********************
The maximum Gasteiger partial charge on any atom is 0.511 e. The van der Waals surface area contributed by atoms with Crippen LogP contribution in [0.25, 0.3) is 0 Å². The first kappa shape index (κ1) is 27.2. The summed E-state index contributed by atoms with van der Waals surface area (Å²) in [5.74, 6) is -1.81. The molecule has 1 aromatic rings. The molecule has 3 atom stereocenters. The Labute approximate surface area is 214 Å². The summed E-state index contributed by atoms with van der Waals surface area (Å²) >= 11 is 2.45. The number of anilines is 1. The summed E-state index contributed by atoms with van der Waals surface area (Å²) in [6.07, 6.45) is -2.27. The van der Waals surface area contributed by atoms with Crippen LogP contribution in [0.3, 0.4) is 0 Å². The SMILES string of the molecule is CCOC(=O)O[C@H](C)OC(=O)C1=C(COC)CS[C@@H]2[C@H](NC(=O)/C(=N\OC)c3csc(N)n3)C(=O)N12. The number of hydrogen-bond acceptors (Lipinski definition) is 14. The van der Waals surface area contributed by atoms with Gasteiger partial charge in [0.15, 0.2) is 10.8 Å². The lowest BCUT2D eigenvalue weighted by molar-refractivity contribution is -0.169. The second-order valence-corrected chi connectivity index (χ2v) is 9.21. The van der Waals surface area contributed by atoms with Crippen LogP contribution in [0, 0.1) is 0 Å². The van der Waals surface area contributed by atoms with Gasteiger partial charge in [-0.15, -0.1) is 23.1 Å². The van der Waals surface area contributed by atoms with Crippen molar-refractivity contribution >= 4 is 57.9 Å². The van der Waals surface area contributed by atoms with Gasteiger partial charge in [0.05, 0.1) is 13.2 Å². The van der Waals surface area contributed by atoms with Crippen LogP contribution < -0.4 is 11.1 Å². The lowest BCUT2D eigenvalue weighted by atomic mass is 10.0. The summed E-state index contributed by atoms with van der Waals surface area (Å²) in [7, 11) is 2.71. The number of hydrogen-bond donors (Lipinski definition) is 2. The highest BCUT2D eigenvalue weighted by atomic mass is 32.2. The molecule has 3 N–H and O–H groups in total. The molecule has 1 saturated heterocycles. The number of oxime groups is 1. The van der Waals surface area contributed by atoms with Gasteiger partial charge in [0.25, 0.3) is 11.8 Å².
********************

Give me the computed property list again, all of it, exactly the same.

The maximum Gasteiger partial charge on any atom is 0.511 e. The van der Waals surface area contributed by atoms with Crippen LogP contribution in [0.25, 0.3) is 0 Å². The first kappa shape index (κ1) is 27.2. The summed E-state index contributed by atoms with van der Waals surface area (Å²) in [5.74, 6) is -1.81. The molecule has 1 aromatic rings. The molecule has 3 atom stereocenters. The Labute approximate surface area is 214 Å². The summed E-state index contributed by atoms with van der Waals surface area (Å²) >= 11 is 2.45. The number of anilines is 1. The summed E-state index contributed by atoms with van der Waals surface area (Å²) in [6.07, 6.45) is -2.27. The van der Waals surface area contributed by atoms with Crippen LogP contribution in [0.3, 0.4) is 0 Å². The SMILES string of the molecule is CCOC(=O)O[C@H](C)OC(=O)C1=C(COC)CS[C@@H]2[C@H](NC(=O)/C(=N\OC)c3csc(N)n3)C(=O)N12. The number of hydrogen-bond acceptors (Lipinski definition) is 14. The van der Waals surface area contributed by atoms with Gasteiger partial charge in [0.15, 0.2) is 10.8 Å². The lowest BCUT2D eigenvalue weighted by molar-refractivity contribution is -0.169. The second-order valence-corrected chi connectivity index (χ2v) is 9.21. The van der Waals surface area contributed by atoms with Crippen LogP contribution in [0, 0.1) is 0 Å². The van der Waals surface area contributed by atoms with Gasteiger partial charge in [-0.15, -0.1) is 23.1 Å². The van der Waals surface area contributed by atoms with Crippen molar-refractivity contribution >= 4 is 57.9 Å². The van der Waals surface area contributed by atoms with Gasteiger partial charge in [0.05, 0.1) is 13.2 Å². The van der Waals surface area contributed by atoms with Crippen LogP contribution < -0.4 is 11.1 Å². The lowest BCUT2D eigenvalue weighted by atomic mass is 10.0. The summed E-state index contributed by atoms with van der Waals surface area (Å²) in [7, 11) is 2.71. The number of hydrogen-bond donors (Lipinski definition) is 2. The highest BCUT2D eigenvalue weighted by atomic mass is 32.2. The molecule has 3 N–H and O–H groups in total. The molecule has 1 saturated heterocycles. The number of oxime groups is 1. The van der Waals surface area contributed by atoms with Gasteiger partial charge in [0.25, 0.3) is 11.8 Å².